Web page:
The fluorescent wrap will hold two T8 daylight bulbs in them..

    Bookmark   February 18, 2014 at 6:45PM
Thank you for reporting this comment. Undo
ionized_gw

That would be a fraction of an amp given that the ballasts are not something really stupid. (It should be on the ballast label.) It should say on the ballast. I am totally unaware of any regulations for cordage, but even smaller than 18 should be adequate given that 18 is good for greater than 2 amps.

    Bookmark   February 18, 2014 at 7:50PM
Thank you for reporting this comment. Undo
bus_driver

The manufacturer intended that the ballast be firmly attached to a grounded "plane" -- a metal surface of some area. And the ballast would be grounded by the firm contact. So if using the ballast in other situations,be sure that some part of the base of the ballast is connected to ground. Remove some paint if necessary. This is essential for proper operation.

    Bookmark   February 18, 2014 at 8:44PM
Thank you for reporting this comment. Undo
btharmy

Where are these fixtures being installed?

    Bookmark   February 19, 2014 at 6:02PM
Thank you for reporting this comment. Undo
walletless

so I got an old power cable from a laptop charger, and used a plier to cut out the NM covering. However, both the bare metal cable are golden color. How can I distinguish the live and neutral writes?

    Bookmark   February 20, 2014 at 12:14AM
Thank you for reporting this comment. Undo
walletless

so I got an old power cable from a laptop charger, and used a plier to cut out the NM covering. However, both the bare metal cable are golden color. How can I distinguish the live and neutral writes?

    Bookmark   February 20, 2014 at 12:16AM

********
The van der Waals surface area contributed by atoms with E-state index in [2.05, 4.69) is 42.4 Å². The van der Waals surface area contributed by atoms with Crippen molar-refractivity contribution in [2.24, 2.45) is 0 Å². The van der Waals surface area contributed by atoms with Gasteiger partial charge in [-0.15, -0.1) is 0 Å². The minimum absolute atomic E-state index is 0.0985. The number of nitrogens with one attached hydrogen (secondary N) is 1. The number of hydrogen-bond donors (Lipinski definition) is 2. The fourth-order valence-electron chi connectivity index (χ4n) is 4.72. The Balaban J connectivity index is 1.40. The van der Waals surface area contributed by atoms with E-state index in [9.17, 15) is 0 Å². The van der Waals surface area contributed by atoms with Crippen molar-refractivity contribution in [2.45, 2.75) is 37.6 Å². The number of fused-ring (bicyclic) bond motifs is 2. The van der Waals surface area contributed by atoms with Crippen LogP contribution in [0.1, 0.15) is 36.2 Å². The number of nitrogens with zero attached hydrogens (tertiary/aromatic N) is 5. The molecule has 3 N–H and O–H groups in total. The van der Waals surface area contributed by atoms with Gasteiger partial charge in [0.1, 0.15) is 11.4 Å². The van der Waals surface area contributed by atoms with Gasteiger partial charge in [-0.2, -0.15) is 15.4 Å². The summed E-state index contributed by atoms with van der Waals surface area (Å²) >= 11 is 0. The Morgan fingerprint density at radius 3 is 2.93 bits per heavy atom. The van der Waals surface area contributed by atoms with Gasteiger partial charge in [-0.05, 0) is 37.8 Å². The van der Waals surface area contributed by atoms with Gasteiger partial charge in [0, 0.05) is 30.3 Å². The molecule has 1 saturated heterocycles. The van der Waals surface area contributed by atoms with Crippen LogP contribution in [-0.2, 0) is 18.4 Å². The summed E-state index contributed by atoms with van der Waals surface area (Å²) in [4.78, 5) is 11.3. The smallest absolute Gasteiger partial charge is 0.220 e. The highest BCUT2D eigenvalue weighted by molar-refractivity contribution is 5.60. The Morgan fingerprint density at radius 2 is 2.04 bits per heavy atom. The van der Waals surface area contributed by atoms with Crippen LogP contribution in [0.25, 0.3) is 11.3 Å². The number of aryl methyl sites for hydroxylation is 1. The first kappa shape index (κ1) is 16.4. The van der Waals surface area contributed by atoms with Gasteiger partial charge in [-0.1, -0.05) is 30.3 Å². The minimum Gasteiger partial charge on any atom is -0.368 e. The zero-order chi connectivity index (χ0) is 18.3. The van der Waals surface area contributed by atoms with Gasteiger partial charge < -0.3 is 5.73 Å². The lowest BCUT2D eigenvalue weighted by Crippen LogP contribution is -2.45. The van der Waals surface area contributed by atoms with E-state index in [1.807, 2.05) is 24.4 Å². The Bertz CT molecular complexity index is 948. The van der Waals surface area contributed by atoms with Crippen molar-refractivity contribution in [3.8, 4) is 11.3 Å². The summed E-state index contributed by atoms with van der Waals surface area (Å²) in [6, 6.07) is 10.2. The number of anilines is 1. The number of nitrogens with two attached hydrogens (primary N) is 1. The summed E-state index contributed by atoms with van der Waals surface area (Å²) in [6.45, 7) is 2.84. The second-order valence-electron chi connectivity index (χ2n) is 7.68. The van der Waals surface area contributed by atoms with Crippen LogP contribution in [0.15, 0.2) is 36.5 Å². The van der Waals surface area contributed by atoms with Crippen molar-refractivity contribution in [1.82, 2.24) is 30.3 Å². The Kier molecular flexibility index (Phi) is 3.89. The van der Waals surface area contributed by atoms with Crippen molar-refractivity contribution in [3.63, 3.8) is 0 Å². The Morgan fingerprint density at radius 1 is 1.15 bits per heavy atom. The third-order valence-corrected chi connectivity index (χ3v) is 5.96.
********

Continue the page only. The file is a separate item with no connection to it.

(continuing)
Thank you for reporting this comment. Undo
bus_driver

This project is beyond your present capabilities. The cord pictured has no ground. In the electrical trade, NM refers to a type of cable used for permanent wiring. NM is not a flexible cord.

    Bookmark   February 20, 2014 at 7:39AM
Thank you for reporting this comment. Undo
jreagan_gw

As bus_driver said earlier, you really want to ground the lamp and ballast so that means a 3-prong cord. Will it work without a ground? Perhaps. Might humm, might burn out the ballast sooner than expected.

For the cord you have, one of the prongs is wider, yes? That would be the ground side. Do you have a VOM or something to test continuity?

And that cord seems a touch small for my taste.

    Bookmark   February 20, 2014 at 12:45PM
Thank you for reporting this comment. Undo
ionized_gw

Ungrounded luminaires tend to fail to strike the lamp resulting in darkness where you intended light.

    Bookmark   February 20, 2014 at 2:21PM
Thank you for reporting this comment. Undo
walletless

Thanks, I ordered 3-prong cable from Monoprice.
The one linked from Newegg above would not work since it was rated for 13 amps, whereas the fluorescent light suggests minimum 15 amps rating.

    Bookmark   February 21, 2014 at 2:36PM
Thank you for reporting this comment. Undo
ionized_gw

What about the light suggests 15 amps? Two F32 T8 lamps and ballast should be a fraction of an amp at 120V.

    Bookmark   February 21, 2014 at 8:41PM
Thank you for reporting this comment. Undo
btharmy

Good grief, just buy a 3 wire tool/appliance cord from the local home center and install it already. Make sure to ground the fixture.

    Bookmark   February 22, 2014 at 6:21PM
Sign Up to comment
More Discussions
Replacing fan speed dial back to standard toggle?
I am removing a ceiling fan and replacing it with a...
onkyokoi
Multiple Fluorescent Ballasts in one light fixture
Hello GardenWeb. I'm not new here, but couldn't log...
MikeM21
new wiring project
I have a water damaged room I will soon be renovating....
CharlesInVT
ceiling fan, fan works but lights do not
I have 2 kids and one threw a toy that hit one of the...
katy_bug
Doorbell goes off by itself.
Can anyone tell me why this would happen? It's a wired...
stu2900
People viewed this after searching for:
© 2015 Houzz Inc. Houzz® The new way to design your home™